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Closing the gap in Canadian Exits

(Originally posted in StartupCFO)

Techvibes reposted some extensive research from the folks at MaRS on exit outcomes in Canada along with a long list of observations and recommendations for all of us building startups in Canada. There’s much I dislike about this research. For one thing, it’s all very backwards-looking. Also, seeking the insights of a fund that has long since run out of capital and stopped making investments (in Canada or anywhere) just because they have the historical high water mark in terms of number of US investments seems silly. Finally, the conclusion that we need to go move (in whole or in part) to the US is just downright annoying.

But lets park those concerns and focus on one issue: Exit sizes.

In the last five years:

There were 2,300 exits in the US vs. 183 in Canada.
The average exit was $ 82M in the US vs. $32M in Canada
The median exit was $ 384M in the US vs. $100M in Canada

You’ve probably noticed the Canadian amounts are smaller (3.85x smaller…). Looking back, I can see why our exits might have been smaller. Our companies have historically raised a lot less than their US competitors. Also, before the Internet (and SaaS) came along, Canadian companies had to move closer to their customers in order to scale (this is something that is discussed at length in the MaRS research, but again, this is a backwards looking and only partially relevant today).

Fast forward and here’s what I see:

There are NO BORDERS in the capital markets twitter. Canadian companies can and do raise as much as their US peers. Witness:

Shopify: $ 122M in funding and counting
Wattpad: $ 67M and counting
Hootsuite: $ 285M and counting

Having been on both sides of the table I can tell you that US VCs are more interested than ever in making investments in Canada.twitter I am contacted regularly by US investors looking to find great companies up here.

The point here is that there’s no longer any reason why our companies should sell for ~ 4x less than US companies. We are better than that. We can raise the capital. We can find, import or grow the talent. We have $B unicorns, so that means we’re cool. And we’ve done it before. At one point Blackberry was worth over $ 70B.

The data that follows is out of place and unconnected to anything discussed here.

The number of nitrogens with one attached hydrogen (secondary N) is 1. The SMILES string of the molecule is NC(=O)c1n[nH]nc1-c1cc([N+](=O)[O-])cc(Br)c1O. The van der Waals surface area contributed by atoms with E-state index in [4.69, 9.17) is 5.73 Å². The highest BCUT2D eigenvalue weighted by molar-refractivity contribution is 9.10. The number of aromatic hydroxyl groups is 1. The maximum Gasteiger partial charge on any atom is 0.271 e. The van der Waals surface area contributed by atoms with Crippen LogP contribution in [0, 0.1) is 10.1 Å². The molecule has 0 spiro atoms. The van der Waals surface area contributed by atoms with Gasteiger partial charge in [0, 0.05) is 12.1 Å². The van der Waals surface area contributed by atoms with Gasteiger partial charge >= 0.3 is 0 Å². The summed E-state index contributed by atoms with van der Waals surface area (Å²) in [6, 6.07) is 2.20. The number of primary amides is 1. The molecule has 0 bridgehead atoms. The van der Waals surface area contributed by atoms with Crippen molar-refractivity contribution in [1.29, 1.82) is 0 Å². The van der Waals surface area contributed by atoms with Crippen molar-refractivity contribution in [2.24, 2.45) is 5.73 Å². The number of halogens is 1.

Canada has global leaders in other industries. Particularly, banking, real estate and energy. There’s no reason why we shouldn’t have more in technology.twitter The three companies listed above are all examples of companies that find and serve their customers remotely. It doesn’t matter where you’re based.

My sincere hope is that five years from now when this research is refreshed, that we have made major progress in closing the exit size gap. The only way to do this is if we hunker down, be patient and build long term market leaders. Don’t sell early. Keep growing!

Thought Leader Profile – Mark MacLeod [Canada]
Mark is a serial startup CFO and operator, turned investor, turned operator again. From 1999 – 2011, he led finance for some of Canada’s greatest venture-backed startups. Most recently he was a General Partner at Real Ventures, Canada’s largest and most active seed VC where he invested in SaaS and e-commerce. He is currently leading finance and corporate development for FreshBooks – the #1 cloud accounting specialist for small business. One of the best minds on how to build a billion dollar company outside the valley.
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